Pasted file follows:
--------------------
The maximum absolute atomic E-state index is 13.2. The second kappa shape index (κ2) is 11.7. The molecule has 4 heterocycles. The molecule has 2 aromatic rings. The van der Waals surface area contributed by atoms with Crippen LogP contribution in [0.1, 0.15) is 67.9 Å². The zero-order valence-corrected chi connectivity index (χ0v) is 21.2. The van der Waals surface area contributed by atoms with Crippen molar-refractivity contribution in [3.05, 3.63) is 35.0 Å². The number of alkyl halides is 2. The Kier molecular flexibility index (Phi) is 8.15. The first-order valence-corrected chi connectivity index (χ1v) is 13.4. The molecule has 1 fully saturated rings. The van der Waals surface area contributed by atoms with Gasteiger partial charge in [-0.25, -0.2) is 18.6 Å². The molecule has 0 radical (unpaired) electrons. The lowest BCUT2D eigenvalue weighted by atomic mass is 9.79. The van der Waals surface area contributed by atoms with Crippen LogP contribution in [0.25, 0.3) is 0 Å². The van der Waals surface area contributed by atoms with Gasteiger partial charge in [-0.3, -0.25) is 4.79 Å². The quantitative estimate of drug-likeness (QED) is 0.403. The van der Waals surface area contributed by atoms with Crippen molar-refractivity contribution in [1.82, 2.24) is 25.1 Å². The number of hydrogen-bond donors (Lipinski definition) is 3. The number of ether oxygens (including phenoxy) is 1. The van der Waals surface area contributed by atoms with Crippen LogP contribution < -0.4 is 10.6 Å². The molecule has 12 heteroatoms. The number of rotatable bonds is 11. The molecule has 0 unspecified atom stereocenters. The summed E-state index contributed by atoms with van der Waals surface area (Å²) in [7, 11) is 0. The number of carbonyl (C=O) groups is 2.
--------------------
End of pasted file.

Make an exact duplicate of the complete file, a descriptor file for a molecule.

The maximum absolute atomic E-state index is 13.2. The second kappa shape index (κ2) is 11.7. The molecule has 4 heterocycles. The molecule has 2 aromatic rings. The van der Waals surface area contributed by atoms with Crippen LogP contribution in [0.1, 0.15) is 67.9 Å². The zero-order valence-corrected chi connectivity index (χ0v) is 21.2. The van der Waals surface area contributed by atoms with Crippen molar-refractivity contribution in [3.05, 3.63) is 35.0 Å². The number of alkyl halides is 2. The Kier molecular flexibility index (Phi) is 8.15. The first-order valence-corrected chi connectivity index (χ1v) is 13.4. The molecule has 1 fully saturated rings. The van der Waals surface area contributed by atoms with Gasteiger partial charge in [-0.25, -0.2) is 18.6 Å². The molecule has 0 radical (unpaired) electrons. The lowest BCUT2D eigenvalue weighted by atomic mass is 9.79. The van der Waals surface area contributed by atoms with Crippen LogP contribution in [0.25, 0.3) is 0 Å². The van der Waals surface area contributed by atoms with Gasteiger partial charge in [-0.3, -0.25) is 4.79 Å². The quantitative estimate of drug-likeness (QED) is 0.403. The van der Waals surface area contributed by atoms with Crippen molar-refractivity contribution in [1.82, 2.24) is 25.1 Å². The number of hydrogen-bond donors (Lipinski definition) is 3. The number of ether oxygens (including phenoxy) is 1. The van der Waals surface area contributed by atoms with Crippen LogP contribution < -0.4 is 10.6 Å². The molecule has 12 heteroatoms. The number of rotatable bonds is 11. The molecule has 0 unspecified atom stereocenters. The summed E-state index contributed by atoms with van der Waals surface area (Å²) in [7, 11) is 0. The number of carbonyl (C=O) groups is 2.